Is Your EMS on Target For Energy Savings?
Powerful energy management systems are not always used to their full potential. A review of basic strategies can help facility executives sharpen their aim
A variety of energy cost-cutting opportunities are available by using a building-wide energy management system (EMS). According to several studies, modern control systems have been able to cut energy, operations and maintenance, and repair costs by 10 percent or more, making them worth a close look.
Essentially a programmed computer connected to various sensors and actuators, an EMS may be part of a larger system that also covers occupant comfort, safety and security. An EMS can perform many tasks that would otherwise take several people to handle manually. When properly programmed and commissioned, such systems hold the line on operating costs for lighting, chillers, boilers, fans and other building equipment.
A 1999 study on cybernetic building systems by the National Institute of Standards and Technology found that an advanced EMS could save 37 cents per square foot per year in energy, operations and maintenance, and repair and replacement cost — based on a mid-range of 10 percent and national averages for these costs. That same study found that the cost for installation of such systems averaged about $1 per square foot.
The Center for Analysis and Dissemination of Demonstrated Energy Technologies (CADDET), an international energy agency supported by European governments, estimates typical lighting energy savings of 30 to 50 percent from an EMS in an office building.
The lion’s share of savings is in energy and maintenance, which is mostly labor from reduced staffing and service calls. While many EMS vendors try to include occupant productivity savings, such value is notoriously difficult to prove or quantify. In a multitenant building, any productivity benefits accrue to tenants, not the building owner.
But even leaving occupant productivity aside, EMS savings show that how a building is operated can have an impact on its costs almost as great as the efficiency of the devices installed. That’s important: Many believe that energy bills may be reduced by just installing high-efficiency equipment, but it is often the efficient operation of such equipment that can make or break an energy budget.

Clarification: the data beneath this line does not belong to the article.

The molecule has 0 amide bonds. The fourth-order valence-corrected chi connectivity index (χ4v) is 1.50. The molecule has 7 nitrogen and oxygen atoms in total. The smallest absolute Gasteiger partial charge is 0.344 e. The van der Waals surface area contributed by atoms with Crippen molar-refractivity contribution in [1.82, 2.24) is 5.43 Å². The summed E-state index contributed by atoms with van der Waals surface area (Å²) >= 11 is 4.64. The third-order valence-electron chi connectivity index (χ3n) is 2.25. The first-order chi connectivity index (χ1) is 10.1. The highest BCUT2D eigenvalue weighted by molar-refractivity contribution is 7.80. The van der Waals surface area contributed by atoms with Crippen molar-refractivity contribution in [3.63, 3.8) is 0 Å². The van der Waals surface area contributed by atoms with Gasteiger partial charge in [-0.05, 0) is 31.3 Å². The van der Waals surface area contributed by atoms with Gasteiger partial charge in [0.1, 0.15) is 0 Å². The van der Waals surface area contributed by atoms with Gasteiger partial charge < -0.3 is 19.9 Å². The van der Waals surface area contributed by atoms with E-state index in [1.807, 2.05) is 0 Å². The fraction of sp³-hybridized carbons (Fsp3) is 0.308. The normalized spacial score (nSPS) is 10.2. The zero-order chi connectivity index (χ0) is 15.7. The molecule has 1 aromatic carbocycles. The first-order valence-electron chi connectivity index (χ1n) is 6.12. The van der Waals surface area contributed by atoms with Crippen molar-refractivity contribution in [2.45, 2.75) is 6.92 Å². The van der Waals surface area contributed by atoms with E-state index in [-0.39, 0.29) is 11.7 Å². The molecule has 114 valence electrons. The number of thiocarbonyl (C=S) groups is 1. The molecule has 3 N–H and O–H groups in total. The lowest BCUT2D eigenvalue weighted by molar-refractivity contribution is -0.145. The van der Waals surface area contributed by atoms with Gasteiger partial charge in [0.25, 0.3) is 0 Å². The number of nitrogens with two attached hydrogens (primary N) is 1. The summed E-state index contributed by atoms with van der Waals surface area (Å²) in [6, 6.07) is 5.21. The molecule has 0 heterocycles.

For all the benefits an EMS can offer, however, the systems are not always used to their fullest potential. Indeed, the range of EMS options can be an obstacle to the effective use of the system and make it more likely that useful strategies will be overlooked. A list of basic options offers a quick way to determine how well a facility staff is tapping EMS benefits.
Any list of options will vary somewhat depending on facility types, operating schedules, building age and local climate. Some of the strategies listed below may also be pursued with simple stand-alone systems or manual efforts, but an EMS centralizes control and monitoring while maintaining greater flexibility for upgrades and changes. Where sophisticated building controls and equipment exist, greater savings may be found by pursuing more advanced strategies, such as sequentially adjusting variable speed drives and daylight dimming.
Scheduling By Zone
Nothing saves more energy than shutting a device off, but it is often common for a whole building to be running even when only 10 percent of its space is occupied. Scheduling by zone or floor — taking into account daily operations, weekday, weekend, and summer and winter schedules — can capture many hours when one system or another need not be on. Most common schedules cover the operation of lights, fans, zone dampers and terminal units. More complex systems have built-in overrides using call-in, occupancy sensing or reaction to out-of-spec temperatures that turn on systems for zones having special needs. When applied to lighting, such scheduling may involve selective shutoff of a portion of lighting not needed, for example, during cleaning or restocking, or late-night hours for exterior lighting.
Cycling causes units, such as fans, elevators and certain building pumps, to shut down for a defined time period — 10 minutes out of each half hour, for example — to reduce overall energy consumption and peak demand. The latter is accomplished by ensuring that some units never run simultaneously when peak demand charges are highest. At times, comfort may be slightly affected, and wear on machinery may increase because of increased starts. This strategy has, in many cases, been supplanted by variable speed control.
Setting back schedule times on equipment has been common since the ’70s as a way to reduce off-hour and nighttime heating and cooling energy consumption. Because the rate of heat transfer is proportional to the temperature difference on two sides of a surface, energy is saved by allowing interior temperatures to drop in the winter or rise in the summer during unoccupied periods, thereby reducing those temperature differences and the rate of heat loss or gain.